Only then did Spillers make a very valid comment
Billy then dragged in RSD rather erroneously and a heated debate ensued.
What is clearly a bogus argument is that artists “need” to sell online or what would fans without record shops do. The answer of course is they would buy from the websites of record shops. Now I’m not saying there aren’t other valid reasons for artists selling online just that the reason Billy gives here is not one of them. As is correctly pointed out what it in fact does is either encourage fans to buy online rather than go to a shop or expect fans to miss out on the extras by supporting their local record shop.
Interestingly I’ve seen no better support for the “buy from a record shop’s website” point than from Constellation home to Godspeed You! Black Emperor. Unfortunately Godspeed played 14 dates selling their album at the gig and Constellation sold their entire stock before a record shop was given the release but this is what the label said.
“Constellaton and GYBE care deeply about keeping indie record shops alive and viable – please support them by requesting/reserving the album, or if you do not live anywhere near a good indie store, check out the many stores that do also have online shops.”
Artists can obviously choose to sell to their fans directly but all shops are asking is that they don’t pretend they “have to” so fans can get the releases. By doing so they draw people away from their local record shops that much is clear. Not all shops agree I grant you but frankly those that make the bulk of their money from other things (second hand, tickets etc ) have no reason to feel so strongly. And Billy if you happen to read this those Spillers folk are lovely people brave enough to say what others think. Something I’m sure you approve of.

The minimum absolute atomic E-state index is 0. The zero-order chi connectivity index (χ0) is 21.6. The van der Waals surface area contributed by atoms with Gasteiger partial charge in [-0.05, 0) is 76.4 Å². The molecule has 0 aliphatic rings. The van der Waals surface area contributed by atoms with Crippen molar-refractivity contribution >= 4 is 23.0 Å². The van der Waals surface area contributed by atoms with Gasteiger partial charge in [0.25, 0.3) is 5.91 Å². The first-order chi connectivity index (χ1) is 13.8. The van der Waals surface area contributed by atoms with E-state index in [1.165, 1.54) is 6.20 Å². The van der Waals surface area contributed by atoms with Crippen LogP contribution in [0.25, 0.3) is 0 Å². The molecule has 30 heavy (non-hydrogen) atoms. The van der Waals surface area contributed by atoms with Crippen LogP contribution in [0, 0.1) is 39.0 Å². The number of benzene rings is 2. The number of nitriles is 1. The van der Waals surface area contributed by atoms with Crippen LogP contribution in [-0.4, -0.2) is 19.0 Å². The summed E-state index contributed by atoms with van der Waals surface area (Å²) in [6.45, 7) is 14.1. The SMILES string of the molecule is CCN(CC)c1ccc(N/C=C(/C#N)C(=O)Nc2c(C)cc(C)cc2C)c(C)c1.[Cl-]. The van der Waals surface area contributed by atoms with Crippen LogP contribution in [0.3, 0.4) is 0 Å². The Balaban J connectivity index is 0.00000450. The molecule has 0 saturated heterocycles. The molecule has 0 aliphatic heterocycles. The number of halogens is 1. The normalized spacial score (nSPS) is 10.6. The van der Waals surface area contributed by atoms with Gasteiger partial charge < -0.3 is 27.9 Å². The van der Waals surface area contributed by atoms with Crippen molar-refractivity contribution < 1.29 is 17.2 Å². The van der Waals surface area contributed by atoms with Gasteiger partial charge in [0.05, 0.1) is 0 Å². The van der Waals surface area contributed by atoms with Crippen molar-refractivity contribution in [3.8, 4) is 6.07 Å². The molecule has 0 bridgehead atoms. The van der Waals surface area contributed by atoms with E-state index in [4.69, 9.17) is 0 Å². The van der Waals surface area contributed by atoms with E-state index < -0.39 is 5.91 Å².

Already getting asked a lot what we are doing and to be honest as yet nothing is confirmed. I’m thinking of doing something different to in-stores this year as there isn’t much left to do there. I have an idea or two for something I hope people will be just as happy with.
Getting lots of offers but most are just attempts at self promotion. Record Store Day is about supporting high street record shops and not about releasing something or holding an event ON Record Store Day to cash in on the surrounding publicity.
I’m organising the national poster campaign so I’m not sure what people are meant to know about the releases as I’ve obviously seen lists already but there’s certainly some good stuff along with things I’m amazed to see.
While there is a lot of vinyl that is not meant to be the focus and certainly the irony of HMV jumping on the vinyl bandwagon after the RSD coverage last year was not lost on shops. I did point out that many or maybe even most of the RSD shops don’t support new music on a weekly basis and was told that if the criteria was too stringent there would be very few shops indeed. Maybe however that should be the message we are trying to get across.
BLEECKER BOB’S IS CLOSING: LEGENDARY RECORD STORE TO BE REPLACED BY FROZEN YOGURT CHAIN STORE
Hazel Sheffield and Emily Judem’s For The Records is a bittersweet tribute to Bleecker Bob’s record store and the man who nurtured it for over four decades.
Perfect for each other, they lived a block apart, but would never meet. They lived in different worlds. His was Facebook, hers was Twitter.